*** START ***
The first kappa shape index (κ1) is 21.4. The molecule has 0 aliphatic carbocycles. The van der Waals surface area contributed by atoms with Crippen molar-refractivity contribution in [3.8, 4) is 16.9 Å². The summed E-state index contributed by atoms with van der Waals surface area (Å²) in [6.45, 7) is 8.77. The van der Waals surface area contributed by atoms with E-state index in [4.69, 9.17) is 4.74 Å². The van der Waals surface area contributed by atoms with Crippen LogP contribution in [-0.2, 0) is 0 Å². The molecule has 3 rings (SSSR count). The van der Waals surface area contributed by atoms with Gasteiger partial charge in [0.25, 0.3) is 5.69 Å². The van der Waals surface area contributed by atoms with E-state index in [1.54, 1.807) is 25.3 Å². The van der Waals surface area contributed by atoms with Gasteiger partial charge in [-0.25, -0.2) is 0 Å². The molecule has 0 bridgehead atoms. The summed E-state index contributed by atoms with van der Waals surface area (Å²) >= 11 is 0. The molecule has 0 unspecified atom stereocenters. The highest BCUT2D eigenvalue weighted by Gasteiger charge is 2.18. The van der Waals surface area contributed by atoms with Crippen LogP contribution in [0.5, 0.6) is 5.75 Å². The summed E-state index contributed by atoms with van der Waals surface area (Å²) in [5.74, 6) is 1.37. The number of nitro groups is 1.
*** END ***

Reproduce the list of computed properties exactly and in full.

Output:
The first kappa shape index (κ1) is 21.4. The molecule has 0 aliphatic carbocycles. The van der Waals surface area contributed by atoms with Crippen molar-refractivity contribution in [3.8, 4) is 16.9 Å². The summed E-state index contributed by atoms with van der Waals surface area (Å²) in [6.45, 7) is 8.77. The van der Waals surface area contributed by atoms with E-state index in [4.69, 9.17) is 4.74 Å². The van der Waals surface area contributed by atoms with Crippen LogP contribution in [-0.2, 0) is 0 Å². The molecule has 3 rings (SSSR count). The van der Waals surface area contributed by atoms with Gasteiger partial charge in [0.25, 0.3) is 5.69 Å². The van der Waals surface area contributed by atoms with E-state index in [1.54, 1.807) is 25.3 Å². The van der Waals surface area contributed by atoms with Gasteiger partial charge in [-0.25, -0.2) is 0 Å². The molecule has 0 bridgehead atoms. The summed E-state index contributed by atoms with van der Waals surface area (Å²) >= 11 is 0. The molecule has 0 unspecified atom stereocenters. The highest BCUT2D eigenvalue weighted by Gasteiger charge is 2.18. The van der Waals surface area contributed by atoms with Crippen LogP contribution in [0.5, 0.6) is 5.75 Å². The summed E-state index contributed by atoms with van der Waals surface area (Å²) in [5.74, 6) is 1.37. The number of nitro groups is 1.